The Mind – A Great Odyssey
An octogenarian mind has a plethora of experiences to share, bemoan and cherish. The dips and sways during a lifetime are one great roller coaster ride. Some mind choices along the way will chastise and haunt. Some will make you weep. Some will make you smile with joy.
The wiring is likely the most important part of the mind – a well-engineered mind that keeps the mind focused on its chosen field and/or fields of interest…that DNA stuff that a relatively few can talk about. There are people who can stay their course, who have minds that stay focused on ultimate goals they wish to reach. There are those of us who are like moths to light, forever longing for some elusive Nirvana, some peaceful way station along the way where life yields pleasure and forever love. Often, we, those people are referred to as ‘Romantics’.
The environment can alter choices and deeds surely, but it is the mind that in its uncanny ability and unique engineering can wipe away most of its ‘carrier’s’ ugly parts and proceed with its eventual destiny. It is with joyous envy that I sprinkle dashes of remembrance to a few people of history that have given me small fractions of wisdom, hope, and pleasure, people who had those mind attributes that I covet and wish to have possessed.
My mind conjures up people like Arnold Palmer, Albert Einstein, Marie Curie, Aristotle, Plato, Socrates. What could a golfer, a couple of scientists, and a group of philosophers really have in common?
At the Phoenix Open PGA Golf Tournament some years ago, I met and spent a delightful afternoon with Arnie Palmer and a small group of admirers. Arnie shared with us some of his experiences after leaving his Pennsylvania farm. Golf had been his obsession, and he knew early on that he wanted to compete and win major golf tournaments. He stayed true to that single-minded dream, and he became one of the most adored man in the sport. His ‘simple man’ of the land image endeared him to millions of fans, and the phrase, ‘Arnie’s Army’ became a television staple when talking about the great golfer’s fans. Arnie was simply a man who could walk among Kings, Presidents, and the common man. He knew where he was in his journey. Meeting Arnie, sharing space with this man who was my idol, was one of the singular events of my life. I loved the man.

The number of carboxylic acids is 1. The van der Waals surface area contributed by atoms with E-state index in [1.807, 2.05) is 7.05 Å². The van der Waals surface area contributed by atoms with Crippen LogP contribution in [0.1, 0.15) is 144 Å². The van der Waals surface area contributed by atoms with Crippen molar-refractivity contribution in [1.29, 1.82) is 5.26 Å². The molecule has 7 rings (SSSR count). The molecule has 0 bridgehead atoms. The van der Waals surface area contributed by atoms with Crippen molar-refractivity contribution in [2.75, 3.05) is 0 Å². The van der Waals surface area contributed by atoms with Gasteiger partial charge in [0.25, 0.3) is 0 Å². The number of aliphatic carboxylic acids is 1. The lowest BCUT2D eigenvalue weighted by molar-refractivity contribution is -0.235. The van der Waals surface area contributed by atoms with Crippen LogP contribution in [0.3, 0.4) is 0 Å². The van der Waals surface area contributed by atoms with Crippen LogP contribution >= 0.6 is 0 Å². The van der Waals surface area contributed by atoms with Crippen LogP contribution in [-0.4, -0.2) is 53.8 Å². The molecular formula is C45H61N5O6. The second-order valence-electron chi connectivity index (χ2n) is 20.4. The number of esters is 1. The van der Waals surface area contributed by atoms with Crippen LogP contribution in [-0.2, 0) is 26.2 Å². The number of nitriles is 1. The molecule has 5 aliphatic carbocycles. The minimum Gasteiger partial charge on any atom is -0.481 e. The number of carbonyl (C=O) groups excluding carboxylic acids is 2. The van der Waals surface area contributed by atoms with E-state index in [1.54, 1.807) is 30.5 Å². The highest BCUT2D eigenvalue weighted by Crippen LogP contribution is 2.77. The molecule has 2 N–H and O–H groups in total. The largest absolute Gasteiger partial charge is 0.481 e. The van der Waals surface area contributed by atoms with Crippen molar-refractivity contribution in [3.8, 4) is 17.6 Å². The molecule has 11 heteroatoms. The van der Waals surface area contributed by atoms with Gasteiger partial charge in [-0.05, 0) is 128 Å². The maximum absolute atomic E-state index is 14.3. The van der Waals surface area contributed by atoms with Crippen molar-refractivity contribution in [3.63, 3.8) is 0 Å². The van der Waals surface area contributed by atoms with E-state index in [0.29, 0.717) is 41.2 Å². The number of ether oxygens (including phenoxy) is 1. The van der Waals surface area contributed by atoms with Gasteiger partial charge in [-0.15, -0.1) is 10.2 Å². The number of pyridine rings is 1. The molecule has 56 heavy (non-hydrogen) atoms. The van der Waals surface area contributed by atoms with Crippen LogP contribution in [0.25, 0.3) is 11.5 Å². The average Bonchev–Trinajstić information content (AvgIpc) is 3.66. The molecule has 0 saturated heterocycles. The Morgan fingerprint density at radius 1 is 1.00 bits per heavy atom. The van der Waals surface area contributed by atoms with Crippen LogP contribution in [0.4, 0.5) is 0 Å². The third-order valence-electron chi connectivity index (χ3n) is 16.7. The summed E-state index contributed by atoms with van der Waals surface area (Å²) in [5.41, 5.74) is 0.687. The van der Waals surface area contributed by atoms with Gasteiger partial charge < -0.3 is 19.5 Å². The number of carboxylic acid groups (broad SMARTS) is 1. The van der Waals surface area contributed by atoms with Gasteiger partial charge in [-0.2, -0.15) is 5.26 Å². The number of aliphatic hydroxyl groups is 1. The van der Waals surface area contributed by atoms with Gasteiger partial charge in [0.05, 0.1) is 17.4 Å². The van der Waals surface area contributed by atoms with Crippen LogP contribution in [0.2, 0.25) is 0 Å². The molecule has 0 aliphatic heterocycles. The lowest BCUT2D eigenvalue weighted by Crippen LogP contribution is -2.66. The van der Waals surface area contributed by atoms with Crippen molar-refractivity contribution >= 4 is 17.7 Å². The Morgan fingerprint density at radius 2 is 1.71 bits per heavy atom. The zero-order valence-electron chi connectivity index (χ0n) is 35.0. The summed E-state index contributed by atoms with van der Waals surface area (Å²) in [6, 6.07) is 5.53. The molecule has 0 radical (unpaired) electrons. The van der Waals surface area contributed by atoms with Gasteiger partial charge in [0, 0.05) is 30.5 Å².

Comparing Arnold Palmer’s mind with the minds of Einstein, Plato, Aristotle, Socrates, and Marie Curie would perhaps seem frivolous, but there is commonality. Each had enquiring minds, single-minded interests.
Albert Einstein, of course, brought our eager world into Science in monumental ways, his mind touching so much of what today we take for granted, in sophisticated manufacturing principles to household products. A German-born theoretical physicist, his mind was magnificently wired for Science, he would amaze his contemporaries with his scientific knowledge, would develop his ‘Theory of Relativity’ and win the Nobel Prize in 1921…and, he was also ‘human’, married, had two sons, divorced, lived a life lush with fame, alerted President Franklin Delano Roosevelt of the potential development of ‘extremely powerful bombs’ – which led to the ‘Manhattan Project’.
Marie Sklodowska Curie was a Polish French Physicist and Chemist who conducted pioneering research on the study of radioactivity, the first woman to win the Nobel Prize and the only woman to win the Nobel Prize twice. She was also the only woman to win the Nobel Prize in two different scientific fields. She was the first woman professor at the University of Paris…an amazing lady who contributed greatly to the world of Science.
With the great philosophers, their single-minded queries into the knowledge and thinking of their time would forever be a part of our educational system, and pass through the halls of colleges and universities…’Aristotelian Logic, Socratic Method, Platonic Theory’, all phrases heard daily in classrooms across the land. In his famous ‘Dialogues’, Plato discussed not only the physical world, but the metaphysical as well – immortality, the mind, Man. These were ‘Mind-Giants’ who led the way to logical thinking.
The lives of these few great people among so many that could be mentioned were astounding and serve as role models for those who tenaciously hold onto their dreams, their love of a specific subject, be it arts, industry, science, sports, those who have the minds and the wills to achieve.
A mind is a terrible thing to waste’, it has been said.
On a personal level, my mind was put ‘oh hold’ for much of my younger life by a chaotic Appalachian youth and a sojourn of ‘lotus-eating’ – then, in those early years of manhood, would have been the time to begin my serious writing. Something was missing in my life, a vague wispy dream of family and love, and the path I took to finding those most genuine realities were laden with ‘lotus flowers’ and ‘Mr. Bacchus’. I was blind to a sure path that would lead me to writing. One path was left to follow yet another.
In short, my mind in so many ways I’ve wasted.
The latter part of this life that is left to me is taken up with writing. I call it my therapy. I love to write… Nineteen books, some 400+ blog posts, and some poetry thrown into the mix. There is no Nobel, no Pulitzer, no award I can imagine coming to me. I’ll be satisfied with some of my books being read and enjoyed – with, hopefully, some Amazon reviews thrown in.
Moral to the story here? To the extent there is one, if writing is your ‘dream’ and you feel you can do it well, begin and grow with each new Blog post, Book, and Poem. You will get better with each new stroke of your pen, or, sadly, you will become someday an octogenarian loving soft vanilla ice cream…
Two scoops on my cone, please!
BR Chitwood – June 22, 2019
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